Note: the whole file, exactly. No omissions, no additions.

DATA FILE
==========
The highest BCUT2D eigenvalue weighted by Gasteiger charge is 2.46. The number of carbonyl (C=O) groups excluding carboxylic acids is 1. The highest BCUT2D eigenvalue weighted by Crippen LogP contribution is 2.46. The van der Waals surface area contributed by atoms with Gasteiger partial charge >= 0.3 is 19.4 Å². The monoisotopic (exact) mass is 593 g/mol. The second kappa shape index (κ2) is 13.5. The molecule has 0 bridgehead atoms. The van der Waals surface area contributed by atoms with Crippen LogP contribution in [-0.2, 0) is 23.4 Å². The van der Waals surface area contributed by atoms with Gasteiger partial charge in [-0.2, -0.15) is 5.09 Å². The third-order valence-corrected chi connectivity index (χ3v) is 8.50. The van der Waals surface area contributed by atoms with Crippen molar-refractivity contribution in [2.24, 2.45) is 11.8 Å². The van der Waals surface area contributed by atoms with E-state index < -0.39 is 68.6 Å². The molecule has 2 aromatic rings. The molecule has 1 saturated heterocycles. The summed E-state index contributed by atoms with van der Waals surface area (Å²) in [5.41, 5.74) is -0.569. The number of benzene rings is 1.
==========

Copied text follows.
The highest BCUT2D eigenvalue weighted by Gasteiger charge is 2.46. The number of carbonyl (C=O) groups excluding carboxylic acids is 1. The highest BCUT2D eigenvalue weighted by Crippen LogP contribution is 2.46. The van der Waals surface area contributed by atoms with Gasteiger partial charge >= 0.3 is 19.4 Å². The monoisotopic (exact) mass is 593 g/mol. The second kappa shape index (κ2) is 13.5. The molecule has 0 bridgehead atoms. The van der Waals surface area contributed by atoms with Crippen LogP contribution in [-0.2, 0) is 23.4 Å². The van der Waals surface area contributed by atoms with Gasteiger partial charge in [-0.2, -0.15) is 5.09 Å². The third-order valence-corrected chi connectivity index (χ3v) is 8.50. The van der Waals surface area contributed by atoms with Crippen molar-refractivity contribution in [2.24, 2.45) is 11.8 Å². The van der Waals surface area contributed by atoms with E-state index < -0.39 is 68.6 Å². The molecule has 2 aromatic rings. The molecule has 1 saturated heterocycles. The summed E-state index contributed by atoms with van der Waals surface area (Å²) in [5.41, 5.74) is -0.569. The number of benzene rings is 1.